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The Seed Study

The SEED Study investigates sources of heavy metals and other environmental chemical exposures among women new to Canada from India, China, Hong Kong and Taiwan.


Thanks to the 150 women who participated! 

Study purpose & aims

The SEED Study investigates sources of heavy metals and other environmental chemical exposures among women new to Canada from India, China, Hong Kong and Taiwan.

It aims to find out if body levels of heavy metals and other environmental chemicals are higher in these women and to find out, if they are higher, why are they higher? 

Women in the study with chemical levels of concern will be guided on how to lower them.

Heavy metals

Heavy metals (such as lead, mercury, cadmium) can be found at low levels in some products you use in your everyday life as well as in foods you eat. They are found at low levels in everyone’s bodies and may build-up over time.

There are risks to babies’ growth and development when these chemical pass through the mother’s blood to her baby during pregnancy.

Lead: May be found in old paint, construction, lead-acid batteries, bullets, shots and fish weights.

Mercury: May be found in certain fish and shellfish species, cinnabar (in Vermillion) and other personal care and medicinal products, and older dental amalgams. 

Cadmium: May be found in nickel-cadmium batteries, electroplating, industrial paints, and is used in construction and agricultural industries. 

Printable postcards

Printable postcards about the study are available in several languages.



You may be eligible to participate if you:

  • Are a woman aged 19 – 45 living in the Greater Vancouver area
  • Arrived directly from China, Hong Kong, Taiwan or India less than 5 years ago
  • Speak English, Cantonese, Mandarin, Hindi or Punjabi    

Benefits of participating 

If eligible, you will be compensated $50 for participating in our 1.5 hour in-person interview and for providing a blood and urine sample. You may also request to receive your personal blood heavy metal test results.

Study leaders


Tom Kosatsky 

The Principal Investigator of the study and the Medical Director of Environmental Health Services at British Columbia Centre for Disease Control (BCCDC), he obtained his BA and MD from the University of Manitoba and completed a Family Practice Residency at Memorial University (Newfoundland) and occupational medicine certification at the University of Dundee (Scotland). Dr Kosatsky’s hobbies include art, travel, and hiking.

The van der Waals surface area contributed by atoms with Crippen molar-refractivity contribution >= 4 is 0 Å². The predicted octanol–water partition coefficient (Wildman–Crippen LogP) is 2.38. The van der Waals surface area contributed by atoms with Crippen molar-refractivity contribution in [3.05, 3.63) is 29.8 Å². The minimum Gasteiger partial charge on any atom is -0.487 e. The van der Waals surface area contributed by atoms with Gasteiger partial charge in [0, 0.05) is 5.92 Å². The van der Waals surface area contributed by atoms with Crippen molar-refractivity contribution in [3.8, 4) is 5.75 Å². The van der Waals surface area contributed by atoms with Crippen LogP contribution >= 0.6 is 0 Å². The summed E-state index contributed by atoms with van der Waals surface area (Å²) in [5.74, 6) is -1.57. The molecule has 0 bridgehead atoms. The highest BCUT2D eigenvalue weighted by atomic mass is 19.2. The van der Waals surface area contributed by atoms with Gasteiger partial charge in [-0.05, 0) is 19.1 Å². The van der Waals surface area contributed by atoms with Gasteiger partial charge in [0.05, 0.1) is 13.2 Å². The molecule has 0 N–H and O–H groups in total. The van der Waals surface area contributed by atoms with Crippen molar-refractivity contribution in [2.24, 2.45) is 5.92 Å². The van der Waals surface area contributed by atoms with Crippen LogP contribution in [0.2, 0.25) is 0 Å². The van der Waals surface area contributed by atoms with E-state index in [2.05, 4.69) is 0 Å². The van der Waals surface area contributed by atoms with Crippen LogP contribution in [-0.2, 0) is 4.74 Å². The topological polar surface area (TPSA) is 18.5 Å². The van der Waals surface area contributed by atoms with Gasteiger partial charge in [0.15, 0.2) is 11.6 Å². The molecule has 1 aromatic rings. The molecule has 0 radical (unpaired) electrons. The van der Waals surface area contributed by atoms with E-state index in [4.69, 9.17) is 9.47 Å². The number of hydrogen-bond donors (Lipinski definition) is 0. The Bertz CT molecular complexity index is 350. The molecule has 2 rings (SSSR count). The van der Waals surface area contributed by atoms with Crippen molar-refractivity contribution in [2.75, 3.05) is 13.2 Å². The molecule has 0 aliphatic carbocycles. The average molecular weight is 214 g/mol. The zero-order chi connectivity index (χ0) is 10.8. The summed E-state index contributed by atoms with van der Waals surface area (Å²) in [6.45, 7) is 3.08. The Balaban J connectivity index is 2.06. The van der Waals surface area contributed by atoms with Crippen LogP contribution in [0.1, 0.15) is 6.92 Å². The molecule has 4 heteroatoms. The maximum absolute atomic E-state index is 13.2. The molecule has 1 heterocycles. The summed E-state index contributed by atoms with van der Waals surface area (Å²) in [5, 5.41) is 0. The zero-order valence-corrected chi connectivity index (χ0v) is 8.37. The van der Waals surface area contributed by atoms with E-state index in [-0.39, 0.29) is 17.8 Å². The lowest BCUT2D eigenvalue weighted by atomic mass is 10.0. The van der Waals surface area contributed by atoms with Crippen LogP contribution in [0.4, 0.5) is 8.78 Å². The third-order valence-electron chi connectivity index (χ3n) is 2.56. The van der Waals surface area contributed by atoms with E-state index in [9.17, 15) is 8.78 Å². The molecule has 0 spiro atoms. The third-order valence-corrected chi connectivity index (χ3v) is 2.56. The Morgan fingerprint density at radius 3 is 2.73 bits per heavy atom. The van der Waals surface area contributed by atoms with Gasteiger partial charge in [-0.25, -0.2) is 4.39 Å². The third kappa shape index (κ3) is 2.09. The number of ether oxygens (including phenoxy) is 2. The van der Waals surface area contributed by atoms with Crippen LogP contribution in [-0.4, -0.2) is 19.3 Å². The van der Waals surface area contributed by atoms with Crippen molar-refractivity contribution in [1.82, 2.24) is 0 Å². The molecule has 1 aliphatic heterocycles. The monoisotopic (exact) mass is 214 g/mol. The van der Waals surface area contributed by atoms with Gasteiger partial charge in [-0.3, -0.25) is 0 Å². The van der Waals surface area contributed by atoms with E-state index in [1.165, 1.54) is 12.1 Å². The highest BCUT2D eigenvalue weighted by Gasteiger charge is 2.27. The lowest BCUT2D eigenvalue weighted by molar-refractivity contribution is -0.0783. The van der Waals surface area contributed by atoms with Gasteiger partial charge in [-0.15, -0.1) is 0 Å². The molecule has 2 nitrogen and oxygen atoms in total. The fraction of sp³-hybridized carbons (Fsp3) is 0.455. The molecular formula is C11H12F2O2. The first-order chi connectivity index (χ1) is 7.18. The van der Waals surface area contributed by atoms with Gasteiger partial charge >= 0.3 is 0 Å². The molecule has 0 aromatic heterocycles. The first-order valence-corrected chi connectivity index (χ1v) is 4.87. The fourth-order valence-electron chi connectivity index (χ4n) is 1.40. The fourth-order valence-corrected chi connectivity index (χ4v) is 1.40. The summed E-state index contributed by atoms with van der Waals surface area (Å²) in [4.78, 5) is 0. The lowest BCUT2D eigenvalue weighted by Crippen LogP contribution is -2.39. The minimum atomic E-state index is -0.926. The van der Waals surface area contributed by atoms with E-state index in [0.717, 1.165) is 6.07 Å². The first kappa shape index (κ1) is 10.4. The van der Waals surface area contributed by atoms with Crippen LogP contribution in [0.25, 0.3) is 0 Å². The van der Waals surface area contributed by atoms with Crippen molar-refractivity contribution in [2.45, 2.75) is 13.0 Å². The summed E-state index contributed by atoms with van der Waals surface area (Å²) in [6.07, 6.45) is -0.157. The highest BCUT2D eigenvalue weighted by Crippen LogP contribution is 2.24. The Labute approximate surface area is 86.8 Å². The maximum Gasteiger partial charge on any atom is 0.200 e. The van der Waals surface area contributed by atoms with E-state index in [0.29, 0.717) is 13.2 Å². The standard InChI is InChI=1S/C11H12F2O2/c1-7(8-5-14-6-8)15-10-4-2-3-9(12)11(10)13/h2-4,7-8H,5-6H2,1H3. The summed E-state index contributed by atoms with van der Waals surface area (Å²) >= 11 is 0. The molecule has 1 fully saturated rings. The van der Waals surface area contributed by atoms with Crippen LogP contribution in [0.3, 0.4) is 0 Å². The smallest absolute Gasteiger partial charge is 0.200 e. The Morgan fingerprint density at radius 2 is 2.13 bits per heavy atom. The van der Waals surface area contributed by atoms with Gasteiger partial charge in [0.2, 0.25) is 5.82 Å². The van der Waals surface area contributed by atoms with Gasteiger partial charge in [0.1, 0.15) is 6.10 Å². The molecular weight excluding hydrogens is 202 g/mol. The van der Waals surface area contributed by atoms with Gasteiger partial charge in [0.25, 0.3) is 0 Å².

Linda Dix-Cooper 

Also in Environmental Health Services at the BCCDC, she is a Perinatal Environmental Health Scientist and the study lead. Linda completed her undergraduate degree at Yale University and her MSc in Global Environmental Health and Development at UC Berkeley.  Inquisitive by nature, Linda builds high quality evidence to inform initiatives protective of children’s environmental health. Linda enjoys trail running, water sports, and spending time with friends.   


Natalie Cheng

A multilingual research assistant / interviewer,  Natalie graduated from University of British Columbia, majoring in Psychology. Previously, she worked in COPD and smoking research on several community health studies in BC. She would like to pursue a career in health research.  Natalie is interested in ethnic research, playing with her cat and traveling.  

Navjot Randhawa

A multilingual research interviewer/assistant, she has a Masters in Chemistry and Associate Certificate in Clinical Research. She is an experienced researcher having worked on a variety of clinical drug trials in BC including COPD, smoking cessation and ACS. She is passionate about advancing career in clinical research and making a difference in people's lives. In her spare time she enjoys spending time with very active family, studying culinary arts and travelling.


James Lu, MD, Medical Health Officer: Vancouver Coastal Health Authority 

Victoria Lee, MD, Acting Chief Medical Health Officer:  Fraser Health Authority


A parallel study is being conducted in the Greater Toronto area by researchers at the University of Toronto and Toronto Public Health.


Health Canada & BCCDC

Funding for the SEED Study is provided (in part) by Health Canada and the BC Ministry of Health and the BCCDC (for metals and other environmental chemicals).

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